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Study Says Cancelling Government Meetings May Cost More

Study Says Cancelling Government Meetings May Cost More

The long-term cost of cancelling exceeds short-term savings


Meetings have been in the crosshairs of legislators for the past few years for alleged waste, but a new study by the U.S. Travel Association reveals that cancelling government meetings and banning government employees from attending outside meetings may cost taxpayers more in the long run. It also finds that government meetings are more efficient than those produced by the private sector.

"Public agencies at all levels of U.S. government have made deep cuts to travel and meetings budgets in recent years," said Jon Gray, vice president of research and insight, Rockport Analytics, LLC, which conducted the study for U.S. Travel. "Our research found that these across-the-board cancellations offer short-term savings at a much greater long-term cost.”

Cancelled Conference Costs Feds $813,000

The report, called The Value of Government Meetings, looks at the economic impact of cancelling the 2013 Military Health System Conference, an annual training event for several thousand military medical personnel that offers continuing medical education credits. Due to replacement costs and lost revenue, the event's cancellation will ultimately cost the government about $813,000.

The conference was the most efficient and effective way for attendees to get their CME credits, offering a total of 21 credits through various workshops for free. The researchers contacted several accredited providers and found the average cost per CME credit to be $760. Based on conservative assumptions, the report estimates that $1.1 million was saved on CME credits alone. Further, the conference allows officials from various branches of the military to meet to discuss critical issues in one place instead of scheduling various meetings. If each of the 3,500 attendees were able to eliminate one additional meeting per year by attending this event, the savings would be about $2.5 million. These two areas alone more than make up for the event’s $1.8 million pricetag.

NASA Partnerships Jeopardized by Travel Ban

Researchers also looked at the implications of NASA’s decision to pull out of the April 2013 National Space Symposium‑a 9,000-attendee an  international space exploration and policy event. "Some 30 nations are represented at our symposium," said Elliot Pulham, CEO of the National Space Foundation, a private organization that runs the annual conference. "Important international partnerships are jeopardized, important international programs are placed at risk, and the U.S. government places serious strain on relationships with countries around the world when it does not attend."

The long-term impact of not participating is far greater than the $550,000 saved by not going, the report concludes. “Virtually everyone that we interviewed surrounding the NSS stated that attendance saved them a number of separate trips throughout the year,” the report states. “The government employees [who] were not able to attend the NSS in 2013 will very likely have to reschedule some of their meetings, in turn requiring transient travel. These replacement trips will undoubtedly consume some of the departmental travel budget savings created by the NSS ban.”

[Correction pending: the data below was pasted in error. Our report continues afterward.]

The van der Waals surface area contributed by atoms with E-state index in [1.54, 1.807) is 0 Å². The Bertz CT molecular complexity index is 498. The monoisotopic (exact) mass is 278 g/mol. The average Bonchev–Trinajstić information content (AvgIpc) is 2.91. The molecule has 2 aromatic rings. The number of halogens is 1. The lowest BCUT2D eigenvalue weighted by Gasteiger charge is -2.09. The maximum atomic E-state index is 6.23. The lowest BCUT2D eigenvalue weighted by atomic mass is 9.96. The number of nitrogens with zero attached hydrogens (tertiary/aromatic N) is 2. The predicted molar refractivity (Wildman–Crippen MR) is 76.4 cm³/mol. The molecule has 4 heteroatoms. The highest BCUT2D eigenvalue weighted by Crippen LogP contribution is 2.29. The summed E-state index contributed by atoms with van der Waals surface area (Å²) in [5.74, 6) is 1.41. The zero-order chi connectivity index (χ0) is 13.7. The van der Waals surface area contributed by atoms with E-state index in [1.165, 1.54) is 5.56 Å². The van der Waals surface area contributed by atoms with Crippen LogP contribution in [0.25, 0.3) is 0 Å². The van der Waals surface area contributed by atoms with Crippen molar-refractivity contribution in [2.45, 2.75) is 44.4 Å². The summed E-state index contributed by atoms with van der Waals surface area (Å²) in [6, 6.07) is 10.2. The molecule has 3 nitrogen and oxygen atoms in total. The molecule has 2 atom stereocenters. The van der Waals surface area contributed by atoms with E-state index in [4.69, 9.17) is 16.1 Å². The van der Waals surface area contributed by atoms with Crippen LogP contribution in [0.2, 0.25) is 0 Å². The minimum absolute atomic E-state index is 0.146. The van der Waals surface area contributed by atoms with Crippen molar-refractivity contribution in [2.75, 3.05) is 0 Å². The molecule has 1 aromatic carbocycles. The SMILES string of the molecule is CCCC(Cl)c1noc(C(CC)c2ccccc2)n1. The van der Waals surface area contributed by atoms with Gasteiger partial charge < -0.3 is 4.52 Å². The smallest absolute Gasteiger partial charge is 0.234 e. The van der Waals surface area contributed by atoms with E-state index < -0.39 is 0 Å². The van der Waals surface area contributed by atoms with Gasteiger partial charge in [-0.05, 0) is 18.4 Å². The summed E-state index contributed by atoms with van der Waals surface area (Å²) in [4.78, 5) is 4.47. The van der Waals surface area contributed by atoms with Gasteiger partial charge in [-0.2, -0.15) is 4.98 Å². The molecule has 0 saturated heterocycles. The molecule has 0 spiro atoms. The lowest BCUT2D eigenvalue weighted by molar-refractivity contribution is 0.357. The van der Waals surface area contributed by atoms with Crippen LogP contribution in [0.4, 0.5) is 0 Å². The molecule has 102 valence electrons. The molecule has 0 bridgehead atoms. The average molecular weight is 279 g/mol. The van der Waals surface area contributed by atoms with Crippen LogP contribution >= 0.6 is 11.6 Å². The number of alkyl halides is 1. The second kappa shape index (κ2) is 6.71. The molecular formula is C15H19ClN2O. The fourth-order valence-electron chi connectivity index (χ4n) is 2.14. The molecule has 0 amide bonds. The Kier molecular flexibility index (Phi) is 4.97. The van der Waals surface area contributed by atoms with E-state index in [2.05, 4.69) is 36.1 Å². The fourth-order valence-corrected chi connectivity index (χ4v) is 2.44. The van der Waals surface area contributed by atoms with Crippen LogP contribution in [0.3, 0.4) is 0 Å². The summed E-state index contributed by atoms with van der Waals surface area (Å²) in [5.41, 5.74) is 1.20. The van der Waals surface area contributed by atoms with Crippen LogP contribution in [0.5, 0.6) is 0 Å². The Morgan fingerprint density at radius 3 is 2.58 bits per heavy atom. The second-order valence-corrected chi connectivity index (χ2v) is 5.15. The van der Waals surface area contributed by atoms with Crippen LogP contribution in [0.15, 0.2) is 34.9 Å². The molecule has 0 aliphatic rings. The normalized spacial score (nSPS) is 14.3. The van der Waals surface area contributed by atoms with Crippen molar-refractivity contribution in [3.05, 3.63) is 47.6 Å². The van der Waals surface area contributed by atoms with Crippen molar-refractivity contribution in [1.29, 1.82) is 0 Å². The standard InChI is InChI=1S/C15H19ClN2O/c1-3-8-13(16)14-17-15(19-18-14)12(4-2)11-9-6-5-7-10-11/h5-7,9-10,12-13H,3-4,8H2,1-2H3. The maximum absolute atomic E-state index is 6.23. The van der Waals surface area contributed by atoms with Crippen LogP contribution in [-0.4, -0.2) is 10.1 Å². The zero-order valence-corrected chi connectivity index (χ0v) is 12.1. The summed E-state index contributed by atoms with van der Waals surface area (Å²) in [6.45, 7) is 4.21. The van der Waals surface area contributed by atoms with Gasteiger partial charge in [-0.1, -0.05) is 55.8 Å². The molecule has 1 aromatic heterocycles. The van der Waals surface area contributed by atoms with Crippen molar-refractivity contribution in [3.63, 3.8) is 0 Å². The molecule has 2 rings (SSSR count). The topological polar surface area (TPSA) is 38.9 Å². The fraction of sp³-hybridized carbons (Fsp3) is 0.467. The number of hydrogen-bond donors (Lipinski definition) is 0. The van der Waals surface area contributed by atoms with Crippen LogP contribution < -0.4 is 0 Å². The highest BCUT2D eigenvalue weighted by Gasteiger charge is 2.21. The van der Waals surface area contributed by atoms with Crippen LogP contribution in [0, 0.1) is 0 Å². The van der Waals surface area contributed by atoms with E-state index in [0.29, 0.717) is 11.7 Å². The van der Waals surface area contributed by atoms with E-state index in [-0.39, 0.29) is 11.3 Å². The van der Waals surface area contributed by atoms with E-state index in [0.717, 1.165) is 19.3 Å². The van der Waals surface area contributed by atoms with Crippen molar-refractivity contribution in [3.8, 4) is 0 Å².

Other key findings from the report include:

• About $18 billion was spent on government meetings in 2011 compared to $229 billion for private-sector meetings. Of that $18 billion, 61 percent was spent on travel and 39 percent went toward meeting expenses.  

• Government meetings are more efficient than private-sector meetings. Spending on government meetings and event operations in 2011 averaged $173 per delegate per day, compared to $339 for the private sector. 

• Government meeting attendees, who must obey spending per diems, spent less on average, $185/day, than private sector meeting attendees, $224/day.

• Private-sector meetings are more productive when government employees participate. Nearly three-quarters (74 percent) of private-sector executives said that having government employees present at meetings and events added value to their firm through knowledge transfer. • Eighty-nine  percent of government supervisors believe that government meetings and events benefit citizens—from the communication of government services as well as regulatory and legal standards. Also, 85 percent of government respondents agreed that meetings and events added value to employee development and training. 

• Government travel for meetings and events had a total economic impact of $24.4 billion in 2011, supported 343,800 U.S. jobs and $14.5 billion in U.S. wages, and contributed $5.5 billion in tax revenue.

• Federal government scrutiny of meetings spend is higher than it is among state governments. Approximately 60 percent of federal department heads said meetings and travel expenses were under more scrutiny in the past 12 months, while their counterparts in state governments said 42 percent.

• Budgets are being cut. About 52 percent of federal government department heads said their meetings and travel budgets were cut in the past 12 months, while 34 percent stayed the same. Among state department heads, only 28 percent were cut while 50 percent stayed the same.

"We hope these new findings will encourage congressional leaders to re-evaluate proposals to drastically cut government travel budgets across the country," said Roger Dow, president and CEO of the U.S. Travel Association. "When conducted responsibly, federal workers who travel for conferences and meetings deliver important services and real value to our nation."

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